Assessment philosophy. What is assessment? What is its aim? What is the relationship between assessment, classroom environment, and instructional practices? What is important to keep in mind when designing assessments for your classroom? (Work will be started in class – upload after class).
I would say that my philosophy of assessment was very “common knowledge” before starting ECS410. I knew that assessment is an important part of education and is a part of the day-to-day job of a teacher, but I didn’t have a very good foundation of what it meant. From my personal experience as a student, assessment was a grade that you received after you handed in the task you were assigned. Sometimes it had a few notes on it, and sometimes it included a rubric. All I knew, was that the teacher had the final say on the grade and they knew best.
From my professional experience, I spent a couple weeks in two elementary classrooms in Regina, Saskatchewan. These experiences really helped me build confidence and experience with students, but it also allowed me to focus on where I could improve in the classroom. While grading papers with the four-point scale for the first time, I realised that I never expected how hard this portion of my job would be. Should I look over all the papers first? I wanted to leave comments of encouragement, but I wasn’t exactly sure what to write. Should I just put a “good job” and leave it at that? I started to realise that I wasn’t even sure what I was marking on! What does exceeding expectations entitle? I realised that I needed to gain more knowledge in order to set my future students up successfully.
When researching deeper, along with collaborating with other future educators, a much deeper picture starts to emerge about what exactly assessment in practice means. There is a push in higher educational institutions towards new forms of assessment intertwined with traditional assessment pedagogy. In the traditional sense, assessment is used to gage what students know, the teacher is known as the knowledge holder who assesses how much information a student has retained from previous lessons. While this still does have a place in our education system, research has shown that assessment can also be used as a tool for student learning through formative tasks. By using alternative forms of assessment such as performance tasks, portfolios, and self-peer-assessment, students can become responsible for their own learning, become more engaged, and practice active learning.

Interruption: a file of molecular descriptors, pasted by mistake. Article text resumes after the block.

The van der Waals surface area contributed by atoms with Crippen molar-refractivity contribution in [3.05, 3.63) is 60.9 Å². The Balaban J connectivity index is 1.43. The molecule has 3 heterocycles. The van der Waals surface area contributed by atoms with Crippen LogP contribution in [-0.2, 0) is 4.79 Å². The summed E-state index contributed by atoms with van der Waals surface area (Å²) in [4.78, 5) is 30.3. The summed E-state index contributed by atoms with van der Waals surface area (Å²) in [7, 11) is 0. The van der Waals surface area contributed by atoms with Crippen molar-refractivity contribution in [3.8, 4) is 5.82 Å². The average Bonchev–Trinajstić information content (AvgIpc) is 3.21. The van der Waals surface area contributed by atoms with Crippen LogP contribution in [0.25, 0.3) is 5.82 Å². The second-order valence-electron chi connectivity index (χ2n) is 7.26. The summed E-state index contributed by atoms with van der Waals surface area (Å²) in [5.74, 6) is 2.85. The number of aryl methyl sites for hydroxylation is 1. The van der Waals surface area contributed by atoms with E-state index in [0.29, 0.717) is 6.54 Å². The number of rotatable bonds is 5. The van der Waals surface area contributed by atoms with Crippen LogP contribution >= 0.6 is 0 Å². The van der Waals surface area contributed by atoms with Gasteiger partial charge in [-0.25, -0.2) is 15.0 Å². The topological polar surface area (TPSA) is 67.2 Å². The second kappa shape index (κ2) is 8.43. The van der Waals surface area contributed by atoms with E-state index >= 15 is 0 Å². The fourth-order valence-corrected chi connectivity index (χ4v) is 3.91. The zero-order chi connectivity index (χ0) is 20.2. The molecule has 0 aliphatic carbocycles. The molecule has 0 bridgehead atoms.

While these new forms of assessment look very promising towards creating successful students, there needs to be an appropriate environment and an engaged educator in order to make it work. For educators, it can be challenging to break traditional forms of education that they grew up with. Practicing alternative forms of assessment can be daunting as they require more prep time, more assessment tasks, and more collaboration with students and other educators. Although there is more prep work involved for the teacher, research shows that when done correctly, this allows more free time during the lessons and work periods. When the environment is set up for alternative assessments, the instructional methods can become more successful.
Practicing formative assessment in the classroom involves assessing not only what students know, but how do they know that and what steps they took to reach this conclusion. This provides teachers the opportunity to teach for the diversity of their classroom, the strengths and weaknesses of the students. It also provides students more opportunities to learn and show what they have learned, as well as take responsibility for their learning from thorough consistent feedback. Instructional strategies should require room for formative assessment, along with summative assessment, and allow for diverse student learning needs. Instructional strategies should also allow opportunities for students to practice active learning, collaborate with others, and become responsible for their own learning. For teachers, it is important to critique their classroom environments, and instructional strategies in order to line up with alternative forms of assessment to create successful students.
January 6 2020